Second Run’s supplemental features are several and rich. The highlight is an interview with Kung Fu Panda director John Stevenson, who recounts his lifelong fascination with the film. Stevenson’s love for the film and admiration of Zeman are obvious; his enthusiasm is infectious and his knowledge encyclopedic. As an animator himself, he can point out some of Zeman’s unusual techniques, including portraying the same creature with different tools for different shots and some fancy manipulation of matte paintings and backdrops. Though he’s a grown man and an accomplished filmmaker, Stevenson retains a childlike glee in the dinosaurs. Plastic dinosaurs sit on the table beside him; he wears a dinosaur-patterned shirt.
Also included in Second Run’s package is a booklet with a fine contextualizing essay by Michael Brooke, who places Journey in the larger contexts of Zeman’s career, Czech cinema, and creature features. The booklet also includes advertising material from the film’s American release. In the mid-1950s, relatively few commercial films from the non-Anglophone world traveled to the U.S. uncut and undubbed, and Journey was no exception. The American producer, evidently concerned that no right-thinking parent would take their child to a film that had stepped from behind the Iron Curtain, anglicized the names of the actors and crew, inserted a prologue in the American Museum of Natural History, and announced that the four leads were all “New York schoolboys.” Who knows? Perhaps most children in the audience believed. Though I’d recommend watching the original version, Second Run is nothing if not thorough, and a reconstruction of the American cut of the film is included on the disc.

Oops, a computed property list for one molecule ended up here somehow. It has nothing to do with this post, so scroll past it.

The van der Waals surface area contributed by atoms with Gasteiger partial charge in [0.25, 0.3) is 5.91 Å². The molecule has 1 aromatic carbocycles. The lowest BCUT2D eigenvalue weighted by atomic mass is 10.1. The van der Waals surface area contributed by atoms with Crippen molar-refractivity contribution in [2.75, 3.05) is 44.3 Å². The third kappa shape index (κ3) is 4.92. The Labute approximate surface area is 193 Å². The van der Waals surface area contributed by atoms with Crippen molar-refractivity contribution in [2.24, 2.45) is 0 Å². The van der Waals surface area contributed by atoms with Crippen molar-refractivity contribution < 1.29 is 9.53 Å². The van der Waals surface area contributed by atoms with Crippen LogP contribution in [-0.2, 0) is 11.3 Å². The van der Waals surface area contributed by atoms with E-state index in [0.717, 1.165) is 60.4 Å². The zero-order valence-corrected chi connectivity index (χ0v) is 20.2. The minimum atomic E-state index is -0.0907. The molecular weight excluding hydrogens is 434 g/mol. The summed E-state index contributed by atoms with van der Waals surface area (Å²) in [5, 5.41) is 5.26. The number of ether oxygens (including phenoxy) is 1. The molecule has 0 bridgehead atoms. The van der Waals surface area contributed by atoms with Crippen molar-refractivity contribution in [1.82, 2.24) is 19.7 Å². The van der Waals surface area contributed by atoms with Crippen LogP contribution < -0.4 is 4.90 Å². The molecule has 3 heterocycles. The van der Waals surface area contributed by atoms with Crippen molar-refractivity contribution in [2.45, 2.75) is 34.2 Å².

Journey to the Beginning of Time can be purchased direct from Second Run, which will ship internationally. The Blu-Ray is region-free and will play on American devices. The Criterion Collection will be releasing Journey in the United States in February in a box set that also includes Invention for Destruction and The Fabulous Baron Munchausen.
Matt Keeley reads too much and watches too many movies. You can find him on Twitter at @mattkeeley.